As part of this, US Congressional legislators in a summary, Conference Report Summary for the Fiscal Year 2021 National Defense Authorization Act, detail the driving force behind the 2021 NDAA, stating, “To address the country’s greatest military threats, the FY21 NDAA conference report balances vital national security requirements in a resource-constrained environment while ensuring the Department of the Defense is postured to address the shifting global security landscape and its effects on the national defence apparatus.
“The FY21 NDAA authorises a defense enterprise that is diverse, inclusive, accountable, and responsible in the management of its resources, and ensures America’s military maintains its competitive edge while increasing accountability so that Congress and the American people know how defence resources are allocated and spent.
“The FY21 NDAA Conference Report continues to improve the quality of life for our service men and women in uniform – including the authorisation for a 3.0 per cent pay increase – makes key investments to military infrastructure, and provides crucial support to training and sustainment activities that enhance military operations.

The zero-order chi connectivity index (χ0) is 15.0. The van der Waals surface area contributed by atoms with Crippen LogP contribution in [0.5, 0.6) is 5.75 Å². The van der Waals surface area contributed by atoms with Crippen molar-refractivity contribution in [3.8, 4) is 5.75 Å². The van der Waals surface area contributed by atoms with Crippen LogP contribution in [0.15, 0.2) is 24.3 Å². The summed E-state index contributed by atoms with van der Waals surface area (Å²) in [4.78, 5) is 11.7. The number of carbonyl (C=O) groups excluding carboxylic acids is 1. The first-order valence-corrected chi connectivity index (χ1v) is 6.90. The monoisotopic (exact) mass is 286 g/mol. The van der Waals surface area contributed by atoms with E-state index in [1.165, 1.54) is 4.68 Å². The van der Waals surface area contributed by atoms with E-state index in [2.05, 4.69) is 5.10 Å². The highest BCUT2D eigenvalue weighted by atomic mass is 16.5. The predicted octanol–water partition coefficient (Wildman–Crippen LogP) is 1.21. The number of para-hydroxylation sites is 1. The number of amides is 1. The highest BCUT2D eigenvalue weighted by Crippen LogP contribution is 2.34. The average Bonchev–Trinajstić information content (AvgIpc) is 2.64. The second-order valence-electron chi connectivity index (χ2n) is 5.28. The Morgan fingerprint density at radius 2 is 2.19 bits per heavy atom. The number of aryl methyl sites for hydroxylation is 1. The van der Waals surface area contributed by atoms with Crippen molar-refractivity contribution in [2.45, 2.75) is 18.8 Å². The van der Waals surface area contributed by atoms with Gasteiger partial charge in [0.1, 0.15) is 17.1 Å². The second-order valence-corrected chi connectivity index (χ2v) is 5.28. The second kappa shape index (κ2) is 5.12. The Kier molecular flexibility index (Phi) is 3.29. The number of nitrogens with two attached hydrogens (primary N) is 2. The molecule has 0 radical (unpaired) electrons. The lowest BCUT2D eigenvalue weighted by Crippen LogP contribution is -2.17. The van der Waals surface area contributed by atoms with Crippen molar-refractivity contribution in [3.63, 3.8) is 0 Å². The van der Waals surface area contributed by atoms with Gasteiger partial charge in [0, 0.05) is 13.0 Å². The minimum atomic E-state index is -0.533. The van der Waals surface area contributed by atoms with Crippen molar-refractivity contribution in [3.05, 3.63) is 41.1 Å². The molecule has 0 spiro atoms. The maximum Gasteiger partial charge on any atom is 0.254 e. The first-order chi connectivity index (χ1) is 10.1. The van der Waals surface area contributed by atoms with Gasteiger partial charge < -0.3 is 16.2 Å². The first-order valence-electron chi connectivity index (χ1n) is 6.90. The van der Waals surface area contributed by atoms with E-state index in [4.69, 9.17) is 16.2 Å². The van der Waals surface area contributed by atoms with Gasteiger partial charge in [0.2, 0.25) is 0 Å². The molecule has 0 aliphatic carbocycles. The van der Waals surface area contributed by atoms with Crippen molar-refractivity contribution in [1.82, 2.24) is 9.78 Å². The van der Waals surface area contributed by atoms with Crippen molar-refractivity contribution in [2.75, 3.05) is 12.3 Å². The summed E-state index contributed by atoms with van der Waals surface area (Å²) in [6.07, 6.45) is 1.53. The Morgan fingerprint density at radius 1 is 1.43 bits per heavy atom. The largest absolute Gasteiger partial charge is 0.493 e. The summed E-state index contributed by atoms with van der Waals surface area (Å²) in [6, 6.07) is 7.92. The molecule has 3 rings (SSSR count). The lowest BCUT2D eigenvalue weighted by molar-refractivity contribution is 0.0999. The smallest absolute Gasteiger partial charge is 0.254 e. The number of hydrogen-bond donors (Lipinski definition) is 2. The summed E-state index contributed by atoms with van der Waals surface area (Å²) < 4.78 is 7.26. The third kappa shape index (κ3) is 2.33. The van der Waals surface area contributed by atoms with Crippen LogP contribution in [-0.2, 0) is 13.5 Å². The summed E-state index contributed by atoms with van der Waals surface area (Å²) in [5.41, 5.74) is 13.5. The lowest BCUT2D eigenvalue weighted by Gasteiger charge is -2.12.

“Our service members confront unique, complex challenges and deserve our support. The devastating impacts of the COVID-19 pandemic have affected every aspect of our daily lives, and the military is no exception. The FY21 NDAA conference report authorises funding that will strengthen DOD and the country’s ability to respond to potential COVID-19 resurgence and other infectious diseases in the future.
“The FY21 NDAA conference report authorises approximately $732 bn in discretionary spending for national defense, including approximately $69 bn of Overseas Contingency Operations (OCO). This authorisation level will allow our military to maintain readiness, expand capabilities, and invest in the new software and technologies required to secure our country.”